Nope. Jermaine Marshall had a career game, scoring a game-high 25 points with the help of the young D.J. Newbill and Ross Travis and the Nittany Lions won 84-78 on Senior Night. Chambers thanked Bill O’Brien after the game for hyping up his team and said, “This is Penn State Basketball baby. Get a good picture of it, because that’s what it’s gonna be.”
Penn State Wrestles Pitt In Front Of 16,000 — December 9, 2013
The Bryce Jordan Center saw its largest crowd for a sporting event in late 2013 as the Pennsylvania rivals met for a 28-9 Nittany Lion victory in front of 15,996 fans. The event was just two years ago, so many of the wrestlers involved are still with the program today. One who has moved on is Matt Brown, who was No. 3 at 174 at the time and won a National Championship this past year.
This was the highest attendance for an NCAA wrestling match until this past November, when Iowa wrestled Oklahoma State in a football stadium with 42,000 onlookers. Anomalies like that aside, Penn State and Pitt’s record should stand for an indoor match for a long time.
THON — 2007-present
The largest student-run philanthropy in the world was first held in the BJC in 2007 after spending its original years in Rec Hall, the White Building, and the HUB. Due to the popularity and success of THON, it had to be moved to the BJC to accommodate the large amount of students wanting to attend. THON is now one of Penn State’s most recognized contributions to the community, and has raised more than $127 million to the Four Diamonds Fund since its inception.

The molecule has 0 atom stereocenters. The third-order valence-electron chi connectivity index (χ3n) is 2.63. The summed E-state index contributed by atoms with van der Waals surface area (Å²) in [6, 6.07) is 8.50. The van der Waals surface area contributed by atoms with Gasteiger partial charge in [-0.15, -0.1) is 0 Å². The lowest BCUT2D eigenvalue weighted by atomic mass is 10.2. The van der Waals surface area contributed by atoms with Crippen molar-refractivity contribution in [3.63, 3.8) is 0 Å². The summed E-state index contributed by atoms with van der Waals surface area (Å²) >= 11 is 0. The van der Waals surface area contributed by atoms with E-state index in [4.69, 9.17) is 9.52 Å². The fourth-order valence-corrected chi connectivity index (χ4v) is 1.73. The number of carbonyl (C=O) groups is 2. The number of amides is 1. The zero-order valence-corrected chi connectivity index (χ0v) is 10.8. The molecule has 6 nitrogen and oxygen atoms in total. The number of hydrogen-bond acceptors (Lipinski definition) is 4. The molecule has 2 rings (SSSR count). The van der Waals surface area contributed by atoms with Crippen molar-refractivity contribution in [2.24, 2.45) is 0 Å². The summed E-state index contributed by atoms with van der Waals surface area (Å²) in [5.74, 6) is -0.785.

Will Ferrell — February 11, 2008
As part of the Funny or Die tour, Will Ferrell came to the BJC dressed as Ron Burgundy — among other outfits — and interviewed two star football players, Derrick Williams and Sean Lee. He joked with them about what it was like to be coached by Joe Paterno, even asking, “Did Joe ever bite you?” Not only did Will Ferrell make an appearance, but a star-studded lineup of Zach Galifianakis, Demetri Martin, Nick Swardson, and Andrew Daly also performed to the sold-out audience.
Kevin Hart — April 29, 2012; March 29, 2015
Kevin Hart has been to the BJC twice. The first time he was just starting off as a comedian, and still performed to a nearly sold-out audience going to see his “Laugh At My Pain” Tour. The second time Hart came, as part of his “What Now” tour, he sold out the entire arena. It’s reported that head football coach James Franklin invited Hart to any home football game he wanted to attend, to which Hart responded, “I’ll take you up on that, Coach.” (We’re still holding out on that promise.)
Needless to say, the Bryce Jordan Center has seen revolutionary performances in its first twenty years. Here’s to the next twenty (and many more).